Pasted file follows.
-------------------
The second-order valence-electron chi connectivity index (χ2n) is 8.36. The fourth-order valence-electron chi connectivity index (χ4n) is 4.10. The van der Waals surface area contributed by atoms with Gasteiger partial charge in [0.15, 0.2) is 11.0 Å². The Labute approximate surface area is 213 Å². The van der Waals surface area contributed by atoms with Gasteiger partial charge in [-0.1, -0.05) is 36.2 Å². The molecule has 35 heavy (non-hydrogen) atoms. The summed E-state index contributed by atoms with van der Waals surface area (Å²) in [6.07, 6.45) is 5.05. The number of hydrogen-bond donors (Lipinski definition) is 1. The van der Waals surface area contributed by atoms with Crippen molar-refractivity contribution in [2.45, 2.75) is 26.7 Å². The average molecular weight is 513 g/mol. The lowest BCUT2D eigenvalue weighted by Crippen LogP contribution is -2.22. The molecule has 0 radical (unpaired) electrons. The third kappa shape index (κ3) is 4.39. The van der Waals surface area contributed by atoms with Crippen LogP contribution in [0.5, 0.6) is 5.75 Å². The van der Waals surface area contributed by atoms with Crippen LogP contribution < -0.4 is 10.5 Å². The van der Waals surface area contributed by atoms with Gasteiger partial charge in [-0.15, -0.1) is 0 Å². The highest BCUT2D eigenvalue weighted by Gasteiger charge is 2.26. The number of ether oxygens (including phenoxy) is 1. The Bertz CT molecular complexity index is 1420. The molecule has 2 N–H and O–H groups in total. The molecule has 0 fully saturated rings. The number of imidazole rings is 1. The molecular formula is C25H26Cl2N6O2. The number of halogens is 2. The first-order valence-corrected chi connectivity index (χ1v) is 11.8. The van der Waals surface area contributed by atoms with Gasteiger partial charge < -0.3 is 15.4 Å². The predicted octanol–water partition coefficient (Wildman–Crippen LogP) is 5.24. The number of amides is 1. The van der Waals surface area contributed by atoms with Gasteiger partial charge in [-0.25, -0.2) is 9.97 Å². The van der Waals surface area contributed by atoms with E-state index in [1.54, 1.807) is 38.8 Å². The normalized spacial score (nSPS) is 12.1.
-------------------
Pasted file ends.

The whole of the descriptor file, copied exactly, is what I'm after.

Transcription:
The second-order valence-electron chi connectivity index (χ2n) is 8.36. The fourth-order valence-electron chi connectivity index (χ4n) is 4.10. The van der Waals surface area contributed by atoms with Gasteiger partial charge in [0.15, 0.2) is 11.0 Å². The Labute approximate surface area is 213 Å². The van der Waals surface area contributed by atoms with Gasteiger partial charge in [-0.1, -0.05) is 36.2 Å². The molecule has 35 heavy (non-hydrogen) atoms. The summed E-state index contributed by atoms with van der Waals surface area (Å²) in [6.07, 6.45) is 5.05. The number of hydrogen-bond donors (Lipinski definition) is 1. The van der Waals surface area contributed by atoms with Crippen molar-refractivity contribution in [2.45, 2.75) is 26.7 Å². The average molecular weight is 513 g/mol. The lowest BCUT2D eigenvalue weighted by Crippen LogP contribution is -2.22. The molecule has 0 radical (unpaired) electrons. The third kappa shape index (κ3) is 4.39. The van der Waals surface area contributed by atoms with Crippen LogP contribution in [0.5, 0.6) is 5.75 Å². The van der Waals surface area contributed by atoms with Crippen LogP contribution < -0.4 is 10.5 Å². The van der Waals surface area contributed by atoms with Gasteiger partial charge in [-0.15, -0.1) is 0 Å². The highest BCUT2D eigenvalue weighted by Gasteiger charge is 2.26. The number of ether oxygens (including phenoxy) is 1. The Bertz CT molecular complexity index is 1420. The molecule has 2 N–H and O–H groups in total. The molecule has 0 fully saturated rings. The number of imidazole rings is 1. The molecular formula is C25H26Cl2N6O2. The number of halogens is 2. The first-order valence-corrected chi connectivity index (χ1v) is 11.8. The van der Waals surface area contributed by atoms with Gasteiger partial charge < -0.3 is 15.4 Å². The predicted octanol–water partition coefficient (Wildman–Crippen LogP) is 5.24. The number of amides is 1. The van der Waals surface area contributed by atoms with Gasteiger partial charge in [-0.25, -0.2) is 9.97 Å². The van der Waals surface area contributed by atoms with E-state index in [1.54, 1.807) is 38.8 Å². The normalized spacial score (nSPS) is 12.1.